My keenest followers may recall that I mentioned in a recent post the fact that (strongly) connected tournaments have Hamiltonian cycles (in connection with a problem about idempotent generators for the transformation semigroup). I feel almost certain that some of Alexey’s results and ideas will be useful in work on this problem. As soon as I can devise a nice test question, I have promised to dangle it in front of him!

The day ended with the Norman Biggs lecture, given this year by Tim Gowers. He talked about a result he and Emanuele Viola have proved. Let G be the group SL(2,q). Let A and B be “large” subsets of G×G. If (a1,a2) and (b1,b2) are random elements of A and B respectively, then the “interleaved product” a1b1a2b2 is approximately uniformly distributed over G. He took us through a series of reductions of the problem, which came in the end to counting the solutions of a single polynomial equation in five variables over the field of order q. The polynomial turns out, after some work, to be almost always absolutely irreducible, so the Lang–Weil theorem gives an estimate for the number of solutions, which does the job.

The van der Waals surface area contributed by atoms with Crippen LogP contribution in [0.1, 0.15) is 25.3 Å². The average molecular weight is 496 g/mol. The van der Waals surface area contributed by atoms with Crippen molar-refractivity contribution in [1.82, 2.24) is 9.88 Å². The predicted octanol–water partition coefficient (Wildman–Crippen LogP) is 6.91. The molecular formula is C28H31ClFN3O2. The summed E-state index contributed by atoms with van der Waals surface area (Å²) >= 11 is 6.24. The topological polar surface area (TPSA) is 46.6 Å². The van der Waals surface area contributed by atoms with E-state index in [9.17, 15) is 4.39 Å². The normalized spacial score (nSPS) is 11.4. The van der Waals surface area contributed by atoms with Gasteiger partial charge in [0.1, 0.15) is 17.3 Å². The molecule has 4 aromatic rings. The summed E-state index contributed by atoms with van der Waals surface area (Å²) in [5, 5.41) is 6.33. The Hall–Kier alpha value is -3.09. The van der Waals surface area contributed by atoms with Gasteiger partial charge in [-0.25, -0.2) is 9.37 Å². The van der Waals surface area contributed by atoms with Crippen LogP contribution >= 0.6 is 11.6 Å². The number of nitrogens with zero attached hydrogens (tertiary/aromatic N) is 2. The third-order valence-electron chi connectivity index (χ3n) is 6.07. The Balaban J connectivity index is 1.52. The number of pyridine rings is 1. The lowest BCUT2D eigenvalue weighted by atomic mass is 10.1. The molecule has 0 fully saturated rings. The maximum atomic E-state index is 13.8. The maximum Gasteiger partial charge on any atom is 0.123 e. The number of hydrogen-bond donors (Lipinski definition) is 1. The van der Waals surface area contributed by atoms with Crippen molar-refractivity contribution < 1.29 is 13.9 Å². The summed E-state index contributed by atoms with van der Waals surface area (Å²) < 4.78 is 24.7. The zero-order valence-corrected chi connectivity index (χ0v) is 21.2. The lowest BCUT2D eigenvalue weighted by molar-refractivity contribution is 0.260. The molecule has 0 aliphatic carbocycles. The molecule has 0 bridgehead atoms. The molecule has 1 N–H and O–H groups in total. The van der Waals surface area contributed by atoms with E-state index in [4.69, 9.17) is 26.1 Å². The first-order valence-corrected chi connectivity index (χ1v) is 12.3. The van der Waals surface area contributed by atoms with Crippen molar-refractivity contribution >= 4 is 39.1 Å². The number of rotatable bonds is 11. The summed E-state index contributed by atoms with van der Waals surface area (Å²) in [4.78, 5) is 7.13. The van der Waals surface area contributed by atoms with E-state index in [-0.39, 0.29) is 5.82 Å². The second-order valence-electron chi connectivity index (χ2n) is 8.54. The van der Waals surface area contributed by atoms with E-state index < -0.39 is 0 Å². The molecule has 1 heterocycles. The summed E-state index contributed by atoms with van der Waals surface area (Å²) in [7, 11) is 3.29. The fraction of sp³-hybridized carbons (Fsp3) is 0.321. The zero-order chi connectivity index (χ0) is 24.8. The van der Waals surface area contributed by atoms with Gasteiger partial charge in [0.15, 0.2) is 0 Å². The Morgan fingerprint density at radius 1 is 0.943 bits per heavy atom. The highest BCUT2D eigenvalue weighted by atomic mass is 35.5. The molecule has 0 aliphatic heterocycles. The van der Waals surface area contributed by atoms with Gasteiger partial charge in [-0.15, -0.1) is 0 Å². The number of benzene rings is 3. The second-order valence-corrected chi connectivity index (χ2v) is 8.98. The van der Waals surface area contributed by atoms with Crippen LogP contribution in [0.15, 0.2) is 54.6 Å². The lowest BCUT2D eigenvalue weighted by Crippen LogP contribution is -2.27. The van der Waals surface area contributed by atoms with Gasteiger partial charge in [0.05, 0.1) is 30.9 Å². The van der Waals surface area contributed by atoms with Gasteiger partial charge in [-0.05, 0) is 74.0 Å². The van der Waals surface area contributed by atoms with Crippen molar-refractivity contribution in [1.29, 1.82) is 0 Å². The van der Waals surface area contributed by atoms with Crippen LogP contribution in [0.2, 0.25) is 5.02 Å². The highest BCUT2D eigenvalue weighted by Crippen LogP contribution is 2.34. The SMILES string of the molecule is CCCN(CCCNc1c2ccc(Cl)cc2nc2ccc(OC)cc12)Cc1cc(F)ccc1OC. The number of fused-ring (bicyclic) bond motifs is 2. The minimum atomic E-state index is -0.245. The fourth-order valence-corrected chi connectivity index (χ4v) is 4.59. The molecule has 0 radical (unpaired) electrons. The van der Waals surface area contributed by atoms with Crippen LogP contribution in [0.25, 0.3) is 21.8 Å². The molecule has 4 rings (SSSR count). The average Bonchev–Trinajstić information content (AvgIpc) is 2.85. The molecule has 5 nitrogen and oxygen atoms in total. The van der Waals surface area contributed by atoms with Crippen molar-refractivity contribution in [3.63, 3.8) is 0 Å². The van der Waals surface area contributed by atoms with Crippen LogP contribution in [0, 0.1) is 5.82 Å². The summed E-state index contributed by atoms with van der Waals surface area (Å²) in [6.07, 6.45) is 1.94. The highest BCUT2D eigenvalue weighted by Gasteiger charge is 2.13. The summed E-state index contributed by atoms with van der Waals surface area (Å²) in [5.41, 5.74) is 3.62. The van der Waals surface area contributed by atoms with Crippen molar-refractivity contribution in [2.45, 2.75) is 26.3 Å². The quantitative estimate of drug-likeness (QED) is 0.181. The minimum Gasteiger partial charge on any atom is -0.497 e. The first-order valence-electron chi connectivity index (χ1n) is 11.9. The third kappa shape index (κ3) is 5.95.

The theorem has an application to communication complexity in computer science, which he explained. He speculated that a similar result will hold for all finite groups of Lie type and bounded rank. The key property of SL(2,q) needed for the proof is that all its non-trivial conjugacy classes have approximately the same size.

So in most respects, it was business as usual; the organisers are very good at choosing speakers who have something to say and know how to say it. However, there was a new feature of this year’s colloquia: the inside front cover of the program book carried the message “When tweeting about the colloquia, please use the hashtag #CC2015”. Apparently this feature was well used (but how would I know?). If you did use this feature, I welcome your feedback!

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About Peter Cameron

I count all the things that need to be counted.
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One Response to Two combinatorics colloquia

  1. Pingback: Two one-day colloquia: preliminary report | British Combinatorial Committee